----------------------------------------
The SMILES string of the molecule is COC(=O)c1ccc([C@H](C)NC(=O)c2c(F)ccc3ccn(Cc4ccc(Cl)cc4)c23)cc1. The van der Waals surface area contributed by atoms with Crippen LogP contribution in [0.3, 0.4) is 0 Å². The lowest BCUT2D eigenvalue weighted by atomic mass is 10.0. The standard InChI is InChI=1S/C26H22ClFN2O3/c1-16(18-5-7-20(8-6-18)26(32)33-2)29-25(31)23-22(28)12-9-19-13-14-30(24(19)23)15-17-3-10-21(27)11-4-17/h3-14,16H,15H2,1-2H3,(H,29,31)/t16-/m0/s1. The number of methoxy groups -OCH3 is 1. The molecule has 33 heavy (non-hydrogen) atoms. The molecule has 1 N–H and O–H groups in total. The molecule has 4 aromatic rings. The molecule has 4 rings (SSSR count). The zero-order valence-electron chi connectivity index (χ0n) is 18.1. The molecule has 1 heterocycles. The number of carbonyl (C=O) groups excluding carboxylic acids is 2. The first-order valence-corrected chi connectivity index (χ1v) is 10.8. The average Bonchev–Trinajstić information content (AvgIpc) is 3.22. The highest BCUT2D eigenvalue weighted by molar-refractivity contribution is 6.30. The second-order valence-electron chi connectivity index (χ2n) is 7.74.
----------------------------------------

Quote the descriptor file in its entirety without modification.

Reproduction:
The SMILES string of the molecule is COC(=O)c1ccc([C@H](C)NC(=O)c2c(F)ccc3ccn(Cc4ccc(Cl)cc4)c23)cc1. The van der Waals surface area contributed by atoms with Crippen LogP contribution in [0.3, 0.4) is 0 Å². The lowest BCUT2D eigenvalue weighted by atomic mass is 10.0. The standard InChI is InChI=1S/C26H22ClFN2O3/c1-16(18-5-7-20(8-6-18)26(32)33-2)29-25(31)23-22(28)12-9-19-13-14-30(24(19)23)15-17-3-10-21(27)11-4-17/h3-14,16H,15H2,1-2H3,(H,29,31)/t16-/m0/s1. The number of methoxy groups -OCH3 is 1. The molecule has 33 heavy (non-hydrogen) atoms. The molecule has 1 N–H and O–H groups in total. The molecule has 4 aromatic rings. The molecule has 4 rings (SSSR count). The zero-order valence-electron chi connectivity index (χ0n) is 18.1. The molecule has 1 heterocycles. The number of carbonyl (C=O) groups excluding carboxylic acids is 2. The first-order valence-corrected chi connectivity index (χ1v) is 10.8. The average Bonchev–Trinajstić information content (AvgIpc) is 3.22. The highest BCUT2D eigenvalue weighted by molar-refractivity contribution is 6.30. The second-order valence-electron chi connectivity index (χ2n) is 7.74.